My Clean Break column today is based on an interview with Robert Zubrin, the author of Energy Victory and the engineer that has been most vocal about sending humans to Mars. Zubrin’s main thesis is that the Organization for the Petroleum Exporting Countries (OPEC) has been manipulating and benefitting from high oil prices and that this monopoly grip on the fossil-fuel market must be broken. He wants legislators to mandate that every new vehicle manufactured have flex-fuel capability, a move that would boost investment in and availability of biofuels and essentially water down OPEC’s influence.
Now, this is quite the contentious argument given it seems more focused on energy security than on sustainability. There’s no shortage of headlines trashing the environmental benefits of ethanol and emphasizing the impact on food prices and, in some cases, the negative environmental effects of growing corn for fuel. Mandating flex-fuel in all new vehicles would merely amplify the problems being discussed today, critics say.
I have to admit, I’m torn on this one. I see the value of biofuels, assuming our increased production of the fuel can be done sustainably, guided by regulation, and assuming we can transition quickly to cellulosic ethanol. The question is, would a flex-fuel mandate create such a huge, instant demand that all rules go out the window in order to meet this demand? Would it require we import ethanol from other countries where environmental track records are poor and beyond the oversight of North American governments?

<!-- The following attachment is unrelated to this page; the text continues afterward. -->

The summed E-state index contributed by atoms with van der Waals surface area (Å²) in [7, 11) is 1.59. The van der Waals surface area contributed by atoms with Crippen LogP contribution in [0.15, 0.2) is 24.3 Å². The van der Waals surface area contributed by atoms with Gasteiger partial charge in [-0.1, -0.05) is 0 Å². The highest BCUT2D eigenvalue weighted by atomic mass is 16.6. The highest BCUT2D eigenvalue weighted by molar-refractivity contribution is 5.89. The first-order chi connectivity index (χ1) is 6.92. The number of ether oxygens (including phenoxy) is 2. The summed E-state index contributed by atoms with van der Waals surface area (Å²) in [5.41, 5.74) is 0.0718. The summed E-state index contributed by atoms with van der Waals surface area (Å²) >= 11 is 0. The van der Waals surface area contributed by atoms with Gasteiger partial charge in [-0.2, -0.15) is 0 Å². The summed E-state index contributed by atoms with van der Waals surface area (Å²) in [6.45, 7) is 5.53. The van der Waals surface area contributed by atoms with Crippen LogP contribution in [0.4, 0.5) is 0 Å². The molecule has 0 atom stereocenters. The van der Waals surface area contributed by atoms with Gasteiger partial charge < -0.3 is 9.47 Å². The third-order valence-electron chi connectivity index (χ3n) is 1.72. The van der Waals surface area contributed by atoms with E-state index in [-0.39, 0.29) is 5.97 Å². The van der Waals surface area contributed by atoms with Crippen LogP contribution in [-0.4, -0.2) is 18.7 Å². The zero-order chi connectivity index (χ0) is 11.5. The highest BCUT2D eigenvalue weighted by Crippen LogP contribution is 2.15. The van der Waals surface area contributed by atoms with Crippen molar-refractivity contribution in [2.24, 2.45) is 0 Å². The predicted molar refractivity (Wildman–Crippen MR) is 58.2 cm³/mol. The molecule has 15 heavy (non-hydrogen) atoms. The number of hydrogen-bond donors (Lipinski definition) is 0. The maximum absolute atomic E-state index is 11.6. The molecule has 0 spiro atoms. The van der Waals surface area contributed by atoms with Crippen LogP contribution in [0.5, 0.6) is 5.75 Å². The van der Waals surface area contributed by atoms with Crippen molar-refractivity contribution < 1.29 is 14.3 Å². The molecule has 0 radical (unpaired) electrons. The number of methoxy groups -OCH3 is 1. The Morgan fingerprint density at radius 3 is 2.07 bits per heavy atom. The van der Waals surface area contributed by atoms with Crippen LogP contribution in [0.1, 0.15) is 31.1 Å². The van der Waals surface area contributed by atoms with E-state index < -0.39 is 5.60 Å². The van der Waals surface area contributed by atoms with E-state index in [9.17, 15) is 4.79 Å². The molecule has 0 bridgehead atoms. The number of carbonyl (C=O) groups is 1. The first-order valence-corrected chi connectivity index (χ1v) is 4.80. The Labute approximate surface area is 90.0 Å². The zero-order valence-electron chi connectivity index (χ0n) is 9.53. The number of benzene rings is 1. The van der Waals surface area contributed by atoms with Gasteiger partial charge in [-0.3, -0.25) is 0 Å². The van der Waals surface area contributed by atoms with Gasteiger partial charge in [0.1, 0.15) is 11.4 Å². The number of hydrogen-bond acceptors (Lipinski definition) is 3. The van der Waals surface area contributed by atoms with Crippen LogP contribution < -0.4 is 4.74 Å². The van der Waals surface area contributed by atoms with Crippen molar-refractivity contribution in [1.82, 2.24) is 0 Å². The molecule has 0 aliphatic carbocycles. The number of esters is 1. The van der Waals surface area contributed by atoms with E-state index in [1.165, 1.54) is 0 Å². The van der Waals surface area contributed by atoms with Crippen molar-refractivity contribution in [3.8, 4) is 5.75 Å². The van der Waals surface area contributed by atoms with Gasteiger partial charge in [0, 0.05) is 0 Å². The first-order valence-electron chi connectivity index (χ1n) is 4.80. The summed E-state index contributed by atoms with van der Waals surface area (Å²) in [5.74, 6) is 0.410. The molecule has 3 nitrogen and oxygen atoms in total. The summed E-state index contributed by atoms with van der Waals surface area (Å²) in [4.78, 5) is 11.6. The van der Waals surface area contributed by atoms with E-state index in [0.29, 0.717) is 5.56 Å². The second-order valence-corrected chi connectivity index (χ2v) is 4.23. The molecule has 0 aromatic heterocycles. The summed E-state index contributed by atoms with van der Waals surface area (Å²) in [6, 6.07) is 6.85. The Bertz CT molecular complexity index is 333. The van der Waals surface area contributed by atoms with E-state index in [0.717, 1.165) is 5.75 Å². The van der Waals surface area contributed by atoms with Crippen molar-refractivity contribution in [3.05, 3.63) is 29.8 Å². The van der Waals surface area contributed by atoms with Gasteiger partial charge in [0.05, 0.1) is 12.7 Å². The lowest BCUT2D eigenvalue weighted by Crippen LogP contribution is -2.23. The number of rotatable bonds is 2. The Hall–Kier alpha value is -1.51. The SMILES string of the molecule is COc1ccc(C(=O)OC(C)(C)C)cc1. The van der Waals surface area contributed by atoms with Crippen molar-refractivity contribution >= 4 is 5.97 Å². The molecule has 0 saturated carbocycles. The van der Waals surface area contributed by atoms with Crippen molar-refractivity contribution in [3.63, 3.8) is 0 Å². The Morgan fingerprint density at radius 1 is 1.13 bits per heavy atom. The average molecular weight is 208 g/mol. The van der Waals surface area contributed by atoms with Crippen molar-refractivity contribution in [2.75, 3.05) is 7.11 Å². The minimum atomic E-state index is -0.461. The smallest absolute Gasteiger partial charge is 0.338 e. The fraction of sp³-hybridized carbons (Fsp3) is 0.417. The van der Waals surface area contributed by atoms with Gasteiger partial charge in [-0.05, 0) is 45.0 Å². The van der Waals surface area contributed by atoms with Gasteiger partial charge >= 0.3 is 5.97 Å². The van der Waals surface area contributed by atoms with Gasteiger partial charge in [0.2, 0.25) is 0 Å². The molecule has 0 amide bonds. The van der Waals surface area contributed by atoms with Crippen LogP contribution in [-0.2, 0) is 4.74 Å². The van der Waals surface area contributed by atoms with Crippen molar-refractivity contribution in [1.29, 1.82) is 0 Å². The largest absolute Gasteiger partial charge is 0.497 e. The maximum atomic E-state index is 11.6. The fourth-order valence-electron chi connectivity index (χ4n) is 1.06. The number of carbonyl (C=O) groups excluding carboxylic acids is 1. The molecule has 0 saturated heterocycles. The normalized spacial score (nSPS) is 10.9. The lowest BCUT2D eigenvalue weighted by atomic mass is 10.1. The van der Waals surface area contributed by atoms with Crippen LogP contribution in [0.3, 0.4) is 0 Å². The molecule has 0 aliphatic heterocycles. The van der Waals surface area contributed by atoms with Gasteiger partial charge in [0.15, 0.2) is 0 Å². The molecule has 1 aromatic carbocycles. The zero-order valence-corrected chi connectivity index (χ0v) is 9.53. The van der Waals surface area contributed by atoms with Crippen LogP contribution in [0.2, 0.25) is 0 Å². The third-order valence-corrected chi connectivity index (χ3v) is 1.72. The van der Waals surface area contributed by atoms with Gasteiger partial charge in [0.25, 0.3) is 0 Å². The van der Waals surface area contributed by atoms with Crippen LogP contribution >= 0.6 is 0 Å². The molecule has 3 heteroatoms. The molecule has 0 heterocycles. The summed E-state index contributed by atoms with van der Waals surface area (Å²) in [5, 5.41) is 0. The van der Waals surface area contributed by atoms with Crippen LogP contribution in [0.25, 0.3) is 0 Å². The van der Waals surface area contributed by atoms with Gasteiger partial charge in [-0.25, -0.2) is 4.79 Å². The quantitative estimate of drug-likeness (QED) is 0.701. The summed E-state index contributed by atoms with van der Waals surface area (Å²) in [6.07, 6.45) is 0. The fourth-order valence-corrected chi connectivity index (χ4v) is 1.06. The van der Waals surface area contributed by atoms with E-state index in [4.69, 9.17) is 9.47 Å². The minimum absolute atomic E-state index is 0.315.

Zubrin, I point out in the column, isn’t opposed to electric cars or plug-in hybrids — he’s actually a fan. But he also points out the reality that these vehicles are at least a few years away and that they will come with a hefty premium. Flex-fuel cars, on the other hand, could be manufactured tomorrow and would cost about $100 per vehicle. Zubrin eventually sees us driving flex-fuel plug-in hybrid vehicles — the ultimate vehicle configuration, many say.
I should point out that WWF came out this month with an excellent report titled “Plugged In: The End of the Oil Age,” which argues that the electrification of transportation is necessary to break oil’s monopoly and effectively tackle climate change. You’ll notice from my column that I cite the report, which doesn’t dispute the need for biofuels, but sees biofuels as a complement to electric cars — again, that whole concept of the flex-fuel plug-in hybrid. The report is well worth the read.
I’m curious to get your views on this issue. Should we take dramatic action now by mandating flex-fuel technology, and then go down the path of making these flex-fuel vehicles plug-in hybrids? Or, should we go directly to the plug-in hybrids and all-electrics and forget biofuels altogether?